The digital age of iPads and Android phones offer writers a quick tool to get their thoughts down when inspiration strikes. But does a pen and paper still trump the keyboard when it comes to creativity? AYLAY MURRAY weighs up the benefits of both media.

While there are many benefits to using digital tools for writing, research shows that writing by hand sparks creativity and is a more efficient way to process information.Rina Plumbo, author and co-founder of Third Street Writers in Laguna Beach prefers a pen. She explains,

“The pen itself has a weight that is perfectly balanced in my hand, linking ephemeral thought with the mechanics of cursive writing. Writing by hand is the most intimate form of creative connection I have ever felt.”

Benefits of writing with a pen and paper

  • It prevents you from being distracted. Technology can be very distracting; you often find yourself going onto social platforms or other forums. The simplicity of a pen and paper means you must concentrate on the task.
  • It inspires creativity – writing with a pen and paper is a slower process, therefore inspiring the creative process.

While a keyboard and computer is the instrument at the office for getting work done, if you find yourself stuck on an idea, grab a pen and paper.

Benefits of writing on a keyboard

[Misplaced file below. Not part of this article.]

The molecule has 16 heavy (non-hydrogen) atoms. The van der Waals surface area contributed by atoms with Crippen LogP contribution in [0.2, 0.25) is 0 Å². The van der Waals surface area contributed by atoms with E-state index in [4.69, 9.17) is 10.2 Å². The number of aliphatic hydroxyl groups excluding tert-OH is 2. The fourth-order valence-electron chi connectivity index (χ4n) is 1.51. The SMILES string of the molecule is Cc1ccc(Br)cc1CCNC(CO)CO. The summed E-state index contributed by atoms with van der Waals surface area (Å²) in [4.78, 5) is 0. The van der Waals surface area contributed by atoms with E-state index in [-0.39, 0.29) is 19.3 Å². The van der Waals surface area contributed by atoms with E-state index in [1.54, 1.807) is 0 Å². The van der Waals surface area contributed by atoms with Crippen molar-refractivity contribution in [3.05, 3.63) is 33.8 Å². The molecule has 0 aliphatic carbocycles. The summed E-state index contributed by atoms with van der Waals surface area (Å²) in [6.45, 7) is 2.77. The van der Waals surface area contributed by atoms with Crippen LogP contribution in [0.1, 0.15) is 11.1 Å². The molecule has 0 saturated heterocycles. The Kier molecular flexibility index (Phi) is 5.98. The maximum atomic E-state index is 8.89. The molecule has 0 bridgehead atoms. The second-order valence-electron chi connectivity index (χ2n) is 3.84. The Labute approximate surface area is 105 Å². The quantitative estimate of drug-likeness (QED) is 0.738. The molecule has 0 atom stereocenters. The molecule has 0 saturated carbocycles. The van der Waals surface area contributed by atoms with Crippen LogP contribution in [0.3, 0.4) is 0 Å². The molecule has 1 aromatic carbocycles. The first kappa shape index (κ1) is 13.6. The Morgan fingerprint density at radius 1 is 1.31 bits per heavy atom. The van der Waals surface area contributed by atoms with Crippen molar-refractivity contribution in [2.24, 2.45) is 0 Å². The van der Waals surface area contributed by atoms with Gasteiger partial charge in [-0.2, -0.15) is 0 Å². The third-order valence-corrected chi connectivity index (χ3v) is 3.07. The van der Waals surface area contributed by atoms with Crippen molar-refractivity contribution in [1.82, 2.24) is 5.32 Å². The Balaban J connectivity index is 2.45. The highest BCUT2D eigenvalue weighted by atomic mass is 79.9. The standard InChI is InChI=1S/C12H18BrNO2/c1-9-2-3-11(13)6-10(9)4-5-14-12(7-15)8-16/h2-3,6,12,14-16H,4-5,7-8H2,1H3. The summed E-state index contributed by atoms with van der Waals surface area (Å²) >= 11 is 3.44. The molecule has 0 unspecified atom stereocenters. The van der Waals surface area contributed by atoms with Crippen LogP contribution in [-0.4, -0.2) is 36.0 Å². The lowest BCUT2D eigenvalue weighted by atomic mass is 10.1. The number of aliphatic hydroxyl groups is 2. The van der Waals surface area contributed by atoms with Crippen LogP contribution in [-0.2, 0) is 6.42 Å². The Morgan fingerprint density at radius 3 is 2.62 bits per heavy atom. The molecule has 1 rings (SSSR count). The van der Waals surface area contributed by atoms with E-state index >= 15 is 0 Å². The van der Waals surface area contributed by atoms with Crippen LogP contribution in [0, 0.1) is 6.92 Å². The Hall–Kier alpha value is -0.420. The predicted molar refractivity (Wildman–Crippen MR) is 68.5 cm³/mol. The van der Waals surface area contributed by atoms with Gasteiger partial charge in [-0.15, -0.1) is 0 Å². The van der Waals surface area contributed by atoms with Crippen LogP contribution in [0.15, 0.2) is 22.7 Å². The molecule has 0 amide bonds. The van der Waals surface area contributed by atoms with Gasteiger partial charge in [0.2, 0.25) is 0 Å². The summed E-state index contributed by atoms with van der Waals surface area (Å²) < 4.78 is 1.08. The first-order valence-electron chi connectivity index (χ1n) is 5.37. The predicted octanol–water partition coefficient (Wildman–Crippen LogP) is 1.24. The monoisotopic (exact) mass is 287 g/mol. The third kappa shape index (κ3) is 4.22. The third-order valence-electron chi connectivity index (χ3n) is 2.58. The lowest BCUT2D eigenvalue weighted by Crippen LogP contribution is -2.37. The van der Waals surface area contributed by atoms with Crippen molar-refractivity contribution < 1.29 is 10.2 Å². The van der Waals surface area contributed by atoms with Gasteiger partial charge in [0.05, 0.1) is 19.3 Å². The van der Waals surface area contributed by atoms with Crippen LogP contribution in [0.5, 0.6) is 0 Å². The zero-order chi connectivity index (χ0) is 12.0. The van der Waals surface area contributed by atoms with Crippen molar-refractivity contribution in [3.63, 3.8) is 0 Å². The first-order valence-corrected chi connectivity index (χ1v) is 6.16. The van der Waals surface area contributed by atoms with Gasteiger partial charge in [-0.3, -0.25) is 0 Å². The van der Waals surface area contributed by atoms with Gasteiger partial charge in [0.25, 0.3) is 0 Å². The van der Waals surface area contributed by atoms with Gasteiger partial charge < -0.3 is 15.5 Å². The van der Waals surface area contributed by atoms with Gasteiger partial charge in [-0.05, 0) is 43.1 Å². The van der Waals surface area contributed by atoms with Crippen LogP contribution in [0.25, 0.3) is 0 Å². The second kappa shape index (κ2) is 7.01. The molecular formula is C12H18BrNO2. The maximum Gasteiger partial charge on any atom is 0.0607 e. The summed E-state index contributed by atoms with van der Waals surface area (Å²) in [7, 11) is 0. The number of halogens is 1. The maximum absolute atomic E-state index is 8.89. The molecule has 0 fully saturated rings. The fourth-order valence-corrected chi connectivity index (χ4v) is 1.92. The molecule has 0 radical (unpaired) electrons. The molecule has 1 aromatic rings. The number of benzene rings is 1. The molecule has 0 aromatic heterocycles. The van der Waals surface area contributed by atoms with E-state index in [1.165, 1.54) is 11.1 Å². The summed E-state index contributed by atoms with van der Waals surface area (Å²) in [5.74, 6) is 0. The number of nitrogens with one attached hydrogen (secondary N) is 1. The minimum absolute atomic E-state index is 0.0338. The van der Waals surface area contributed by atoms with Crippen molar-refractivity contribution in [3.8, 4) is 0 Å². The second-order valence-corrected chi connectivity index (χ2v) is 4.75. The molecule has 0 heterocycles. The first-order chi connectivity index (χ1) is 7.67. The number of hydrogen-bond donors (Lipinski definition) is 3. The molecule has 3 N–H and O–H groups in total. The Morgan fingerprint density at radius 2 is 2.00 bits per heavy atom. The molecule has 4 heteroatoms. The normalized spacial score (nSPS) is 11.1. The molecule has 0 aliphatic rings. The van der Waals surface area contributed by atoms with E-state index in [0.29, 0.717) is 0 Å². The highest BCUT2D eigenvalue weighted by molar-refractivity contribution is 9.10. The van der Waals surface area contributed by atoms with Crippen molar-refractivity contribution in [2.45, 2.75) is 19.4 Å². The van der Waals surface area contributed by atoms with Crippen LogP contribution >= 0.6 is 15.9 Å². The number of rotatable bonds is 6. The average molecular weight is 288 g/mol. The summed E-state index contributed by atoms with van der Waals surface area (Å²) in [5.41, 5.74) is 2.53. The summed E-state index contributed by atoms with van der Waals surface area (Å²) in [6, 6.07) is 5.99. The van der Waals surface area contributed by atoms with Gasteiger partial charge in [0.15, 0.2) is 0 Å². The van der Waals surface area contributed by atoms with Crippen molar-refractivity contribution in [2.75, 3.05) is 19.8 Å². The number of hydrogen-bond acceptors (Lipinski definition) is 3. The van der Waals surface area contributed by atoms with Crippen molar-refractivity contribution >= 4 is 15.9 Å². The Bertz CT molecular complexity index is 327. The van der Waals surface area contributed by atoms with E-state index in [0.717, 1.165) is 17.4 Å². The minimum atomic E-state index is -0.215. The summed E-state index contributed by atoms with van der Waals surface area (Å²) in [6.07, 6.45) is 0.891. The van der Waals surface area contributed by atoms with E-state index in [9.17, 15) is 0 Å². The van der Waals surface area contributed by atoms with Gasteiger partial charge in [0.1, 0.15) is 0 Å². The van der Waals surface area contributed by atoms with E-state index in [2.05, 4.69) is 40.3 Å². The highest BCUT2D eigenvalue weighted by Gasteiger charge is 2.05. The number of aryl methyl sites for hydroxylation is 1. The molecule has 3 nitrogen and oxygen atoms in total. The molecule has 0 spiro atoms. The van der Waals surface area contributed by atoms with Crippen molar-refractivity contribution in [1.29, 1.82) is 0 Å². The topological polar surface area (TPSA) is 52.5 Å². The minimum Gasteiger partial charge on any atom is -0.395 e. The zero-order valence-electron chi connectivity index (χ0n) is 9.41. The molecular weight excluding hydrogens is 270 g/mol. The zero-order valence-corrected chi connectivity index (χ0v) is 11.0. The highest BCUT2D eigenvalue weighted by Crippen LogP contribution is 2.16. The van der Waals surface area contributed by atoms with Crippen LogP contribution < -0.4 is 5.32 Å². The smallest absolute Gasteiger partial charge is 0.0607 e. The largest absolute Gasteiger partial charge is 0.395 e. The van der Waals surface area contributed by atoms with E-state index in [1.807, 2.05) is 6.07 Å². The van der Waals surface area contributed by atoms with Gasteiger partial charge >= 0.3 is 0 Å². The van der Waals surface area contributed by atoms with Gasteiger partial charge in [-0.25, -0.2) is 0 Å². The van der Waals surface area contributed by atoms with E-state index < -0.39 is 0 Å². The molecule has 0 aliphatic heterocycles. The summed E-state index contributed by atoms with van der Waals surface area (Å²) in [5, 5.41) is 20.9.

• It’s harder to lose work. With external hard drives cloud backups, it’s much harder to lose writing on a device than it is on a piece of paper.
  • It’s easier to edit –  you don’t have to squeeze edits into the margins making it hard to read. The ability to edit with ease means the pressure of having to get it right the first time is gone.
  • An idea can be worked while it’s fresh. Writing on a page means it stays on a page. You can see the development from start to finish.

Technology provides us with a more convenient way to write, edit and revise on computers, tablets and smart phones. But writing with a pen on paper makes you slow down and let the creative juices flow.

If you’re still convinced keyboard is king, I’ll leave you with this. J.K Rowling wrote mainly on scraps pieces of paper when writing the first drafts of her Harry Potter series.

About The Author

Aylah Murray is a creative thinker with a passion for compelling marketing and communication from New Zealand. Aylah loves exploring building better relationships between brands and their customers.

When she is not working you can find her traveling somewhere outdoors, in the bush or up a mountain.